The Euro 10 Years on…its Father Speaks

 Whether in Strasbourg to promote his latest literary effort Mathilda (its outstanding quality that of its brevity, according Le Monde‘s literary supplement on the day) and dispel the doubts still surrounding his dubious ascension to the French Academy in 2003, no one really knew Valéry Giscard d’Estaing’s true intentions in town. But he was certainly on much surer footing at the Ecole National d’Administration when invited on Friday to speak on his lifelong passion for the European project. The architect of the monetary system and inspiration behind more recent, albeit unsuccessful, moves for the Union’s constitutional consolidation, the former French President continues to command a special place in the eyes of the federalist movement. Charged with on this occasion sharing his thoughts on the single currency on the eve of its first decade, VGE sought to calmly qualify its “great success” amidst the pandemonium and hysteria raging outside.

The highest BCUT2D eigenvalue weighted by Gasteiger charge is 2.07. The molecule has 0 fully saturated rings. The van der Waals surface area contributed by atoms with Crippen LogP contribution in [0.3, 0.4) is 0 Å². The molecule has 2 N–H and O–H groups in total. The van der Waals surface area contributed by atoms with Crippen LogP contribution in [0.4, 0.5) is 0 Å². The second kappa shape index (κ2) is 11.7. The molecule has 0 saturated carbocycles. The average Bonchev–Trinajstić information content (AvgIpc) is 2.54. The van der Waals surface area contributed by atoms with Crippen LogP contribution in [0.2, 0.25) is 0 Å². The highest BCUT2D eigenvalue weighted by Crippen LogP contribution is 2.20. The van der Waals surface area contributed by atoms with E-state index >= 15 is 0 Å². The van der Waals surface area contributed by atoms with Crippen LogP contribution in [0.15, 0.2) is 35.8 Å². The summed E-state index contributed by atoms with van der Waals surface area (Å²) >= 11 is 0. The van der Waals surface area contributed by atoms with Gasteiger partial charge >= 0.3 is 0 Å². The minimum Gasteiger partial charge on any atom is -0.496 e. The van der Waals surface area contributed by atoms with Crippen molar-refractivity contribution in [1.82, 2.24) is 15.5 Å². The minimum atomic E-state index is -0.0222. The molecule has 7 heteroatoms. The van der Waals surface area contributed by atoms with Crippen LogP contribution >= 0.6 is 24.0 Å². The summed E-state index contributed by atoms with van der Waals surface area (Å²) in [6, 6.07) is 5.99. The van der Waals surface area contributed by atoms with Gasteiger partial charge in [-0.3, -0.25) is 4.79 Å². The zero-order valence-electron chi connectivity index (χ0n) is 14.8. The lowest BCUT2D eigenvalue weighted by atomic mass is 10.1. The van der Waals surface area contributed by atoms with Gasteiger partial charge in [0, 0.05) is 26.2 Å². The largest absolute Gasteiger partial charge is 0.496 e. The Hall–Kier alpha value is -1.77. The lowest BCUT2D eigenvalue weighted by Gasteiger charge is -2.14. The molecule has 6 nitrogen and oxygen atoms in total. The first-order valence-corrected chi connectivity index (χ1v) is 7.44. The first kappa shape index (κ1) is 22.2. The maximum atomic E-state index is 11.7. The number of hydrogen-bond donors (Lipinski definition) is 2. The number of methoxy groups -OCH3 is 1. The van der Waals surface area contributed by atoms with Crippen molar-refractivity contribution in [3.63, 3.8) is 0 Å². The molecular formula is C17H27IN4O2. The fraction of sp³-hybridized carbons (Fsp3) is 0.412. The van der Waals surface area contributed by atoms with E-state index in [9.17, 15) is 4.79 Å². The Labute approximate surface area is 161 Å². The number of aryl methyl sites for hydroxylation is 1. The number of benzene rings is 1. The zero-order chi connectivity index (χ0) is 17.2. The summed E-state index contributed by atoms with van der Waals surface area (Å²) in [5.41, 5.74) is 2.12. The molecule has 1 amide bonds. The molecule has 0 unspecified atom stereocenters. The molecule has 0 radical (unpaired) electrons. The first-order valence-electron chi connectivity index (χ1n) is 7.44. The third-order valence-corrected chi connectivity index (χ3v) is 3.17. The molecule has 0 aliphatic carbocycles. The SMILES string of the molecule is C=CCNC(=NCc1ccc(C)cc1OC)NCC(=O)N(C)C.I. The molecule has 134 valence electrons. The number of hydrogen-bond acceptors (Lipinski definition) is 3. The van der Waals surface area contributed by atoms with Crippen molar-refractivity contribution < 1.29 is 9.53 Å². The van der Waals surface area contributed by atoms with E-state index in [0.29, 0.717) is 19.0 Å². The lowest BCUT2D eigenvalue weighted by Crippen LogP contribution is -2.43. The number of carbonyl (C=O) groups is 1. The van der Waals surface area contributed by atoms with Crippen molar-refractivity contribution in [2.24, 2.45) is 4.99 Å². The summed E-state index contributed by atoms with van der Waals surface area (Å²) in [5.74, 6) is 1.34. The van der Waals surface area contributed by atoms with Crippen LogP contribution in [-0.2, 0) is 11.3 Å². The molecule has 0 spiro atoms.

His presence having initially been lapped up at length by the director of the ENA, the city council’s minister for International and European Relations and the head of the local division of the Young Europeans, D’Estaing set out to anchor the single currency’s existence within a historical narrative. The first steps towards a monetary union, towards the end of the 70s, he reminded not only responded to a progressive political trajectory, but an economic reality at a time of chronic inflation and devaluation, both on the continent and abroad as the dollar shuddered and the US Treasury struggled to balance its books. The adoption of the single currency, he claimed, had brought price stability and hence improved living conditions, eurozone inflation today shaving 2% while four decades averaging 10%. D’Estaing then promptly hit out at the notion of a “Euro crisis” quipping “la situation est pas dramatique…elle est dramatisée,” underlining how the continent’s stock markets continued to climb while the American ones tumbled, wondering how a downturn in a country such as Greece, constituting 2% of the Union’s economic might and 0,02% of the world population, be possibly described in such apocalyptic terms (“a currency having never been displaced by a local crisis”) and laying into the Anglo-Saxon financial press and New York traders, “hostile” to the Euro’s rapid rise to become the second world currency. Had most of the EU not taken to the single currency, he said there would have been a wider “cascade of devaluations,” a deeper downturn and even more fundamental existential crisis of the Union, the Common Agricultural Policy for one heavily reliant on the common market’s price stability.